In the early 70’s, Tony Randall and Jack Klugman teamed up as the Odd Couple: two divorcees who were polar opposites sharing an apartment together. Felix Unger, the neurotic neatnik (played by Randall), and Oscar Madison, the cigar-smoking slob (Klugman’s character), made television history as they learned to accept and embrace their differences, while keeping the audience in stiches.
As we celebrate National Health IT Week (#NHITWeek), and as I put the finishing touches on my Information Governance (IG) presentation for this year’s AHIMA conference (#AHIMA, #IGNow), I got to thinking: are HIM and IT the Odd Couple of IG? Surely with the explosive growth of electronic information in healthcare and the more stringent requirements to protect the privacy and security of patient information, both functions will play an increasingly important role as organizations adopt the foundational tenants of Information Governance. As critical stakeholders with prominent roles in both the cross-functional Steering Committee and hands-on working groups, can these two organizations, which have historically been entrenched in two separate worlds (HIM in paper and IT in digital), converge and leverage their differences as key drivers of enterprise-governance? YES. YES. YES.
Traditionally, IT has been focused on IT governance – the policies and processes to ensure the effective evaluation, selection, prioritization and funding of competing IT investments and were primarily responsible for system implementation and maintenance. Success was largely driven on extracting measurable business benefits from these IT investments. And, while the focus on IT systems and how they interoperate and perform will continue in the new world of Information Governance, IT staffs need to also focus on the information flowing within those IT systems. They need to provide the leadership for the proper protection and authentication of data and its availability for use, preservation and disposition.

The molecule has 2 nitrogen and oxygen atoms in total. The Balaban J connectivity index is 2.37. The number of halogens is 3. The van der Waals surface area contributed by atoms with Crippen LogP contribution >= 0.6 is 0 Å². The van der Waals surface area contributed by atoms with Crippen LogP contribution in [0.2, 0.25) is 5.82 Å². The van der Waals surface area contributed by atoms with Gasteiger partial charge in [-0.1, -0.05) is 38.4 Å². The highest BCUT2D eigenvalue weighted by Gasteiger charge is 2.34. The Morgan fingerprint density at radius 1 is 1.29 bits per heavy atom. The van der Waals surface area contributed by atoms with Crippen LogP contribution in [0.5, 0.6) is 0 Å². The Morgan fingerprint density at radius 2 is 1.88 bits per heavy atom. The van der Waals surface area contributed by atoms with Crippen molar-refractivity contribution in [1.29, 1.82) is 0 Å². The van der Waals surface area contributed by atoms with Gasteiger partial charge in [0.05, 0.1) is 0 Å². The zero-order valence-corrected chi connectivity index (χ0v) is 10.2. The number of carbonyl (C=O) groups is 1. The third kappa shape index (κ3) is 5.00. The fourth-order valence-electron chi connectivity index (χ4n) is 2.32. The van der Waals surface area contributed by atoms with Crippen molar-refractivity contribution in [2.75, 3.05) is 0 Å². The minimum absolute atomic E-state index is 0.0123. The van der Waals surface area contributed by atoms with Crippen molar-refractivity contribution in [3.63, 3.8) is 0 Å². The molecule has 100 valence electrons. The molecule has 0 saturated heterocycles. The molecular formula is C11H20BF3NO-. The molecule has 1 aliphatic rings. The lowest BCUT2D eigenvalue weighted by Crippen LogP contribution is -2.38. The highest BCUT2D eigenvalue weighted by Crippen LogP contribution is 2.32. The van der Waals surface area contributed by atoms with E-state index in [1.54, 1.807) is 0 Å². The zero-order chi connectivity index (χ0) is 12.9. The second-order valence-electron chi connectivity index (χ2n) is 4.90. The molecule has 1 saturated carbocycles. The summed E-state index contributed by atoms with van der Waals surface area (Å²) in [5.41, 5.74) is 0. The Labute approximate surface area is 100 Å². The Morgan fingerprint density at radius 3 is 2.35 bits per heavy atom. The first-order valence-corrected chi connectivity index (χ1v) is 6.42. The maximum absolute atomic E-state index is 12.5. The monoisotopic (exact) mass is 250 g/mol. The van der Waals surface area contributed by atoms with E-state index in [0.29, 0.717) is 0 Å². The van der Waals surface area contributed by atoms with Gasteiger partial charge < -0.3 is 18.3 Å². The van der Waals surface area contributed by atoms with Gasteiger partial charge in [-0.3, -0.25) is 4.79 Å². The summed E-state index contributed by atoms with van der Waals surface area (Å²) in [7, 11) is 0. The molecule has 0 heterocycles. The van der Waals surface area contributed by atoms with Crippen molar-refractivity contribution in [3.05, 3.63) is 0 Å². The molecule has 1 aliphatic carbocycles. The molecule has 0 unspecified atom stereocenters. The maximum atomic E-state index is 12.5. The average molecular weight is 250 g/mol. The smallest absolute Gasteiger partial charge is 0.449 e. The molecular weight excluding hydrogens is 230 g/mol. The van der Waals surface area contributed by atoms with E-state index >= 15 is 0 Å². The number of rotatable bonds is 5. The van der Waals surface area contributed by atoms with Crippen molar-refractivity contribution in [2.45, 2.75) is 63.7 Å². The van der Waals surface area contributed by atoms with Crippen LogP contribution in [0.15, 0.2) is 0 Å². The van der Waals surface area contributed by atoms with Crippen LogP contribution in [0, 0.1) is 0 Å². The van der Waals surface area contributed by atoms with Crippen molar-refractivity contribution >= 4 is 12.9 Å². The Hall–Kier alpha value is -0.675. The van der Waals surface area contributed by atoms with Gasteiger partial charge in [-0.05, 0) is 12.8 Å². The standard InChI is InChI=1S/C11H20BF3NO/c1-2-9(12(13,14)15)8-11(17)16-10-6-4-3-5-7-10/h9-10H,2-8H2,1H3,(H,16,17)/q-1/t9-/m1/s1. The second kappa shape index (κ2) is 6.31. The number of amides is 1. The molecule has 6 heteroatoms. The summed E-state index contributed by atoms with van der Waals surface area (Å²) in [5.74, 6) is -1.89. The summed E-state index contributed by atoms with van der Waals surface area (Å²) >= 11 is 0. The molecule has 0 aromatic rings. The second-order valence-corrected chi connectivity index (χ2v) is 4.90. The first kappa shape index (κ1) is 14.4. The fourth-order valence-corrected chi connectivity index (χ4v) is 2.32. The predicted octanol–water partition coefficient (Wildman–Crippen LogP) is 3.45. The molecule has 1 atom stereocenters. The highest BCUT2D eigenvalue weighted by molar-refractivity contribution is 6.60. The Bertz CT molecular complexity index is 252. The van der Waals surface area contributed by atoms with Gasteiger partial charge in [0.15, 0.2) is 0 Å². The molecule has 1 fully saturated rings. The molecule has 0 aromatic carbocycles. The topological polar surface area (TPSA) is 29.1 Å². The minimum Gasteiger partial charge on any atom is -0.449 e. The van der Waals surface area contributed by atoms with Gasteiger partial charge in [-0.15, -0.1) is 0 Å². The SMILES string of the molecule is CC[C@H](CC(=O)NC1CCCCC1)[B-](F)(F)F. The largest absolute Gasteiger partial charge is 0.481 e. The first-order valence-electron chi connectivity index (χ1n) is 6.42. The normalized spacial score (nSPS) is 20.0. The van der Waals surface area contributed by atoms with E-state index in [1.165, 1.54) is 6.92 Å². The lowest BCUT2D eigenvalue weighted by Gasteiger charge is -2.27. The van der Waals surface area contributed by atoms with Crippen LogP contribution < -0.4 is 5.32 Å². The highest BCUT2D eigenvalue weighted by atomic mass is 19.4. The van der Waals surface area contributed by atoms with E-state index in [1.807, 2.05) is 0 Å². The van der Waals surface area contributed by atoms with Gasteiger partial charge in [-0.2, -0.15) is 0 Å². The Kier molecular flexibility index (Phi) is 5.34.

So how can HIM help IT with this new and expanding role? Well, with their unique understanding of information content and records, information flow, user needs and compliance, Health Information Management staffs are a valuable resource and partner for IT. And, clearly, IT can learn from the previous challenges encountered by HIM staffs to avoid promulgating the same redundancies and inefficiencies often found in paper record-keeping, by:
- Breaking down the silos of electronic health information residing in disparate systems and facilities
- Creating a dynamic inventory and understanding of data sources, characteristics, uses, access requirements and information flow
- Establishing and enforcing consistent operational processes and policies that address integrity, accessibility, efficacy and security of data throughout its life cycle.
While on the surface, HIM and IT may seem like the Odd Couple of IG, together they can focus on and successfully tackle the big picture issues of managing information of all types and forms, enterprise-wide.
Follow the conversation at #NHITweek and #IGNow.